Artist: Shomei Tomatsu
Venue: Nonaka-Hill, Los Angeles
Exhibition Title: Plastics
Date: May 18 – July 14, 2018
Full gallery of images, press release and link available after the jump.
Images courtesy of Nonaka-Hill, Los Angeles
Born in Nagoya in 1930, Tomatsu was a teenager during WWII. Ignoring the air-raid sirens, Tomatsu positioned a mirror so that he could witness the B-29 bombers, “a feast of metallic beauty”, as they destroyed 90 percent of built Nagoya. This memory of a nocturnal “pageant of light” in the sky influenced the compositions of his 1960s Asphalt series, a format that Tomatsu revisits in the Plastics series, on view here.
Shomei Tomatsu is widely regarded as a preeminent photographer of Japan’s post-war period. In a life work chronicled six decades of a changing Japan, he produced several of his country’s best-known, often poignant images. Tomatsu began taking photographs in 1950, and by 1952 he had received praise from established photographers Ken Domon and Ihei Kimura. Initially working as a photojournalist, Tomatsu’s images were more staged and poetic than the refined objectivity seen in the work of his predecessors. Between 1959-61, Tomatsu founded the legendary VIVO photographic agency (with Kikuji Kawada, Akira Sato, Akira Tanno, Ikko Narahara and Eikoh Hosoe) and founded the “Workshop” photography school (with Nobuyoshi Araki, Masahisa Fukase, Eikoh Hosoe, Daido Moriyama and Noriaki Yokosuka). In 1958, Tomatsu began his Chewing Gum and Chocolate series, in which he studied the impact of American occupation on Japan. And, in 1961, Tomatsu co-authored the acclaimed Hiroshima-Nagasaki Document with Ken Domon, which exposed the lingering effects of the atomic bombs, 16 years after the events. Photographer and essayist, Leo Rubenfien described Tomatsu’s Nagasaki photographs as “sad, haggard facts”, noting that, as Tomatsu wandered with his camera, “beneath the surface there was a grief so great that any overt expression of sympathy would have been an insult.” Of his experience, Tomatsu explained:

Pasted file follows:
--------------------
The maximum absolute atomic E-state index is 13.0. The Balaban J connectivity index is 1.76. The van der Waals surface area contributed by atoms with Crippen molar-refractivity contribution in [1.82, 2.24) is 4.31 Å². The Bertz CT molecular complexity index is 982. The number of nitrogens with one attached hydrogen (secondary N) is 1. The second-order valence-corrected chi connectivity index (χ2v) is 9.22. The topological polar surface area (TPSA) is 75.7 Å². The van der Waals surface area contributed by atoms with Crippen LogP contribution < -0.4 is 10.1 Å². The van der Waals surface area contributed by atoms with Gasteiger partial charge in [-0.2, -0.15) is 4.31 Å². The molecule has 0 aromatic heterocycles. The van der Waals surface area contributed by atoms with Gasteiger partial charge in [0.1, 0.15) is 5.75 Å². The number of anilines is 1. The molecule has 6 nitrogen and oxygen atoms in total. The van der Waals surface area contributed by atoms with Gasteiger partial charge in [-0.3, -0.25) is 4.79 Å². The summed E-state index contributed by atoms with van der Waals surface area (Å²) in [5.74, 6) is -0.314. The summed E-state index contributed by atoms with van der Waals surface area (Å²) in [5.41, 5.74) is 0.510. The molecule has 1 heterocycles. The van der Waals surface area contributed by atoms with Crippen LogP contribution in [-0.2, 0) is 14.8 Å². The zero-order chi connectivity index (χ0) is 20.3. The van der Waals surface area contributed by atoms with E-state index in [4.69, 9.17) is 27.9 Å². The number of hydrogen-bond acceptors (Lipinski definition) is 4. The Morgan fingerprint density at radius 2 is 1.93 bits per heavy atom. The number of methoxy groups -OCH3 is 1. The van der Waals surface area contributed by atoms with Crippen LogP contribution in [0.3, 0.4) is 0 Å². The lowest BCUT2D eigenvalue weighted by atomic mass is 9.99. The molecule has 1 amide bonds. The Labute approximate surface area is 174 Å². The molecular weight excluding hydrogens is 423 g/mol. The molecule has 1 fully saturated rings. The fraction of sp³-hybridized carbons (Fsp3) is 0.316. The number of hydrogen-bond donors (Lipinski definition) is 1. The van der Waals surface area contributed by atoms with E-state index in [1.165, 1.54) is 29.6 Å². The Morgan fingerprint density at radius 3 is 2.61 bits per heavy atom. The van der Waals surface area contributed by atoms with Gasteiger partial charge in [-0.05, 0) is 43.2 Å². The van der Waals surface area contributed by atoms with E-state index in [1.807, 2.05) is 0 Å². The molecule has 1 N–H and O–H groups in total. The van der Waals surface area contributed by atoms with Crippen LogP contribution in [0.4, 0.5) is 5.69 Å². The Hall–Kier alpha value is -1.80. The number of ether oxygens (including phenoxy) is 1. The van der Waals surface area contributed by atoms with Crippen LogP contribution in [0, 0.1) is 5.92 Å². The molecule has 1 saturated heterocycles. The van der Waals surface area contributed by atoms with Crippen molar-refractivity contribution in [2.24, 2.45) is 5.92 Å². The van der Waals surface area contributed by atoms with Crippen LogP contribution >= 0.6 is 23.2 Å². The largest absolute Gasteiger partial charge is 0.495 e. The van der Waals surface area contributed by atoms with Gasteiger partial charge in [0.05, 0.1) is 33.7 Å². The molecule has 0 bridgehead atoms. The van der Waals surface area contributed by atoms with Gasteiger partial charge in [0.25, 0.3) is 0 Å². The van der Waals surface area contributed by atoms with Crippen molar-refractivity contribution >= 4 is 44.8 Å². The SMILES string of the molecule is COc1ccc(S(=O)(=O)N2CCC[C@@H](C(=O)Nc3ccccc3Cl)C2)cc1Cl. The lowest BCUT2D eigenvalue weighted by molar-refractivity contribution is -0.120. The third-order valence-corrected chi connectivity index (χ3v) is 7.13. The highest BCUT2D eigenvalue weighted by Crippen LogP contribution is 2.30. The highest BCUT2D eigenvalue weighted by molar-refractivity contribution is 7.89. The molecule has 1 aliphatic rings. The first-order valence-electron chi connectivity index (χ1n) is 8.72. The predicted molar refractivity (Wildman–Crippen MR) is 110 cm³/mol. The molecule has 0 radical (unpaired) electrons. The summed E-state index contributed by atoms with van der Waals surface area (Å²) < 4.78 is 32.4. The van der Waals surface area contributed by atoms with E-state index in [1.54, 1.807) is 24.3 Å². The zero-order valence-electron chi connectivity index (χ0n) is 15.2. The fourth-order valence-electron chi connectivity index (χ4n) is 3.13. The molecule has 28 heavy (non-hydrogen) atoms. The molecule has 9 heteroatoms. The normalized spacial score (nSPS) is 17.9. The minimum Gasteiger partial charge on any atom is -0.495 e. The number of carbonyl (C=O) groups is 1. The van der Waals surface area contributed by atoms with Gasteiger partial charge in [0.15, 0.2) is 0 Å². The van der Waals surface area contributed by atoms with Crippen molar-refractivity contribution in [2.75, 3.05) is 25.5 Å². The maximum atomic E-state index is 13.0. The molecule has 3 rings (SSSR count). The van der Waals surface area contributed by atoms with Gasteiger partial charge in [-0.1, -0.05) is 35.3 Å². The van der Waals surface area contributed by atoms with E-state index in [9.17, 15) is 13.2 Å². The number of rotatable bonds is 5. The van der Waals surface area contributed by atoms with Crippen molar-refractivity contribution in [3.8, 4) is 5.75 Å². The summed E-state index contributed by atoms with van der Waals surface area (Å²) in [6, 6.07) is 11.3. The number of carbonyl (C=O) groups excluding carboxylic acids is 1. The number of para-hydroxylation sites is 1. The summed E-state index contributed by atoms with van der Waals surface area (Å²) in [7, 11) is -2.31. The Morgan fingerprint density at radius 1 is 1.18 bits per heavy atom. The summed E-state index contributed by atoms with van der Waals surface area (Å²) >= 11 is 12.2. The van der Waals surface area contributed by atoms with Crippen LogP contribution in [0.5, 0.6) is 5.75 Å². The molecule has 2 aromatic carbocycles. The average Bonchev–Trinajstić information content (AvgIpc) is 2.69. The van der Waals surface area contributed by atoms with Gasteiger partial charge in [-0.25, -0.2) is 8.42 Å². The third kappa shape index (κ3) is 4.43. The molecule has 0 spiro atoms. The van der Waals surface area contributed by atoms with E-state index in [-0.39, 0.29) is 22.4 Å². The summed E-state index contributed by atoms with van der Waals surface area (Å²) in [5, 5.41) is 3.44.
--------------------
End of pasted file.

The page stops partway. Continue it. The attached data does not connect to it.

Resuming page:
“In 1945, its cities devastated, Japan was inundated with American soldiers,“ he wrote. ”We were starving, and they threw us chocolate and chewing gum. That was America. For better or worse, that’s how I encountered America.”
Through his his widely published works and engagement in the photographic community, Tomatsu’s expressionistic stance influenced the younger generations, including photographers of the “Provoke era”, Nobuyoshi Araki, Takuma Nakihara and Daido Moriyama, who said: “For me as a photographer, without a doubt, everything began with Tomatsu.” Tomatsu’s work was first seen in the United States in 1974, when Museum of Modern Art, New York presented New Japanese Photography*. The exhibition co-curator, John Szarkowsky referred to Tomatsu as “the pivotal figure of recent Japanese photography”, whose images are “an intuitive response to the experience of life itself”. Szarkowski also explained “It was not the rejection of traditional journalism, but the acceptance of a larger and more difficult problem, that defines Tomatsu’s identity as a photographer.”
Shomei Tomatsu produced his Plastics series in 1987-89, and seven examples are on view here. Tomatsu, in middle-age at the time, was recovering from heart surgery, walking the beaches near his home in Chiba, Japan. His camera captured random bits of colorful detritus, set against the black, glistening sands. These photos recall Tomatsu’s Asphalt series from 1960, made in his youth while walking the streets, photographing lost and fallen shiny objects imprinted into soft black asphalt, appearing almost as fossils, or the night-time sky of his war-time youth. Both series document the imprints of human activity, and evoke the artist’s existential considerations. In 1992, The Metropolitan Museum of Art, New York presented Photographs by Shomei Tomatsu: Sakura + Plastics, the museum’s first exhibition dedicated to the work of a living Japanese artist. The two series, shown together, project the artist’s bittersweet relationship with his nation, which saw massive cultural change in his lifetime. Sakura (cherry trees) have been celebrated annually for thousands of years with ritual “Hana-mi” (flower viewing), and remain a symbol of Japanese cultural identity, though the military’s sakura emblem was retired with the war defeat. Tomatsu’s images of the iconic Sakura subject range from intoxicating florals to abject compromise. For his book: Views of Japan: Tomatsu Shomei, the artist selected the Plastics series as the volume’s sole imagery.
After Plastics, Tomatsu moved to Nagasaki and to Okinawa, returning to the places where the black and white photographs of his youth were taken. He explored Japan’s southern Ryukyu islands, home to so much American military, coexisting with native islanders, flora and fauna, and produced vividly colorful photographs, recently exhibited at Art Institute of Chicago in Shomei Tomatsu: Island Life.